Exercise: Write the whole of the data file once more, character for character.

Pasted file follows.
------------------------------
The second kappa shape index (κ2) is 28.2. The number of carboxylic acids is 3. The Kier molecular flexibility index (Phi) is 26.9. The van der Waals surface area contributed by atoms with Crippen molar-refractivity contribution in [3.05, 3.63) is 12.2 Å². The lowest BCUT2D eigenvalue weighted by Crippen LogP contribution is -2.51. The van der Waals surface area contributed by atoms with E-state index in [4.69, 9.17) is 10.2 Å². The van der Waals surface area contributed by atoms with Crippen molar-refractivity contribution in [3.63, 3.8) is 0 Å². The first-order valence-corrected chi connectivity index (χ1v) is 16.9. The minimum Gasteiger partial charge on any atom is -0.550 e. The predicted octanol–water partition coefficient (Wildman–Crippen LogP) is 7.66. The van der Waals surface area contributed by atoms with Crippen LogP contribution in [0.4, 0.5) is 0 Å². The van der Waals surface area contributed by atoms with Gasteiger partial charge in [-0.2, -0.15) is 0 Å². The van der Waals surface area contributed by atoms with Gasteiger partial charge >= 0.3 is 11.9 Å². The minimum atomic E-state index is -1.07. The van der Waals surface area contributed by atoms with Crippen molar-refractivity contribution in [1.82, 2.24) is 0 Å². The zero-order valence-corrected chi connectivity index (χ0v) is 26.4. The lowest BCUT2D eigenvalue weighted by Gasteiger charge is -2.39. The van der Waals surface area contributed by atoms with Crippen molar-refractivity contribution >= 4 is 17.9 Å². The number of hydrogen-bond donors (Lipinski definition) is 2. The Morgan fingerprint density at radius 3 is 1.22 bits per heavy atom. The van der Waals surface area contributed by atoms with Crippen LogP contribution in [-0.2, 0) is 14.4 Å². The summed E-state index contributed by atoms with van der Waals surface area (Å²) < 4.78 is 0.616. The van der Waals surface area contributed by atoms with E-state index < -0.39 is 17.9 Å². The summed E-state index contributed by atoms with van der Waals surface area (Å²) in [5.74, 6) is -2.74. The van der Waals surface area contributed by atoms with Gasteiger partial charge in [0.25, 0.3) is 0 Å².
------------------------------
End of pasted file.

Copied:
The second kappa shape index (κ2) is 28.2. The number of carboxylic acids is 3. The Kier molecular flexibility index (Phi) is 26.9. The van der Waals surface area contributed by atoms with Crippen molar-refractivity contribution in [3.05, 3.63) is 12.2 Å². The lowest BCUT2D eigenvalue weighted by Crippen LogP contribution is -2.51. The van der Waals surface area contributed by atoms with E-state index in [4.69, 9.17) is 10.2 Å². The van der Waals surface area contributed by atoms with Crippen molar-refractivity contribution in [3.63, 3.8) is 0 Å². The first-order valence-corrected chi connectivity index (χ1v) is 16.9. The minimum Gasteiger partial charge on any atom is -0.550 e. The predicted octanol–water partition coefficient (Wildman–Crippen LogP) is 7.66. The van der Waals surface area contributed by atoms with Crippen LogP contribution in [0.4, 0.5) is 0 Å². The van der Waals surface area contributed by atoms with Gasteiger partial charge in [-0.2, -0.15) is 0 Å². The van der Waals surface area contributed by atoms with Gasteiger partial charge >= 0.3 is 11.9 Å². The minimum atomic E-state index is -1.07. The van der Waals surface area contributed by atoms with Crippen molar-refractivity contribution in [1.82, 2.24) is 0 Å². The zero-order valence-corrected chi connectivity index (χ0v) is 26.4. The lowest BCUT2D eigenvalue weighted by Gasteiger charge is -2.39. The van der Waals surface area contributed by atoms with Crippen molar-refractivity contribution >= 4 is 17.9 Å². The number of hydrogen-bond donors (Lipinski definition) is 2. The Morgan fingerprint density at radius 3 is 1.22 bits per heavy atom. The van der Waals surface area contributed by atoms with Crippen LogP contribution in [-0.2, 0) is 14.4 Å². The summed E-state index contributed by atoms with van der Waals surface area (Å²) < 4.78 is 0.616. The van der Waals surface area contributed by atoms with E-state index < -0.39 is 17.9 Å². The summed E-state index contributed by atoms with van der Waals surface area (Å²) in [5.74, 6) is -2.74. The van der Waals surface area contributed by atoms with Gasteiger partial charge in [0.25, 0.3) is 0 Å².